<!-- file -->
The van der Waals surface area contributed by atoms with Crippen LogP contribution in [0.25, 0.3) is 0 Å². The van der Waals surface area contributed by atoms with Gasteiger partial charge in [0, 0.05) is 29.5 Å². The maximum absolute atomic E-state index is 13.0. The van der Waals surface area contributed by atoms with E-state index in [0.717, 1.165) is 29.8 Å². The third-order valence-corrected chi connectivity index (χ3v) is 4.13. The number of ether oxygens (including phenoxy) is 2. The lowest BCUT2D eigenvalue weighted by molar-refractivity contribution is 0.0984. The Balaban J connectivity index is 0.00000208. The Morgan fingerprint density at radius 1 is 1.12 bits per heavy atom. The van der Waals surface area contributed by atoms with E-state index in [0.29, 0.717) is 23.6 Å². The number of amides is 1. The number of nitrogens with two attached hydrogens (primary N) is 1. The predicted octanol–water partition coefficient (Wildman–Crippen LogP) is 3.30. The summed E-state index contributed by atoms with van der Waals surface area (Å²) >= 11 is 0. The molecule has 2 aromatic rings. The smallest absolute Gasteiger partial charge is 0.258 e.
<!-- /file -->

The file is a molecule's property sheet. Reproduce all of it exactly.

The van der Waals surface area contributed by atoms with Crippen LogP contribution in [0.25, 0.3) is 0 Å². The van der Waals surface area contributed by atoms with Gasteiger partial charge in [0, 0.05) is 29.5 Å². The maximum absolute atomic E-state index is 13.0. The van der Waals surface area contributed by atoms with E-state index in [0.717, 1.165) is 29.8 Å². The third-order valence-corrected chi connectivity index (χ3v) is 4.13. The number of ether oxygens (including phenoxy) is 2. The lowest BCUT2D eigenvalue weighted by molar-refractivity contribution is 0.0984. The Balaban J connectivity index is 0.00000208. The Morgan fingerprint density at radius 1 is 1.12 bits per heavy atom. The van der Waals surface area contributed by atoms with E-state index in [0.29, 0.717) is 23.6 Å². The number of amides is 1. The number of nitrogens with two attached hydrogens (primary N) is 1. The predicted octanol–water partition coefficient (Wildman–Crippen LogP) is 3.30. The summed E-state index contributed by atoms with van der Waals surface area (Å²) >= 11 is 0. The molecule has 2 aromatic rings. The smallest absolute Gasteiger partial charge is 0.258 e.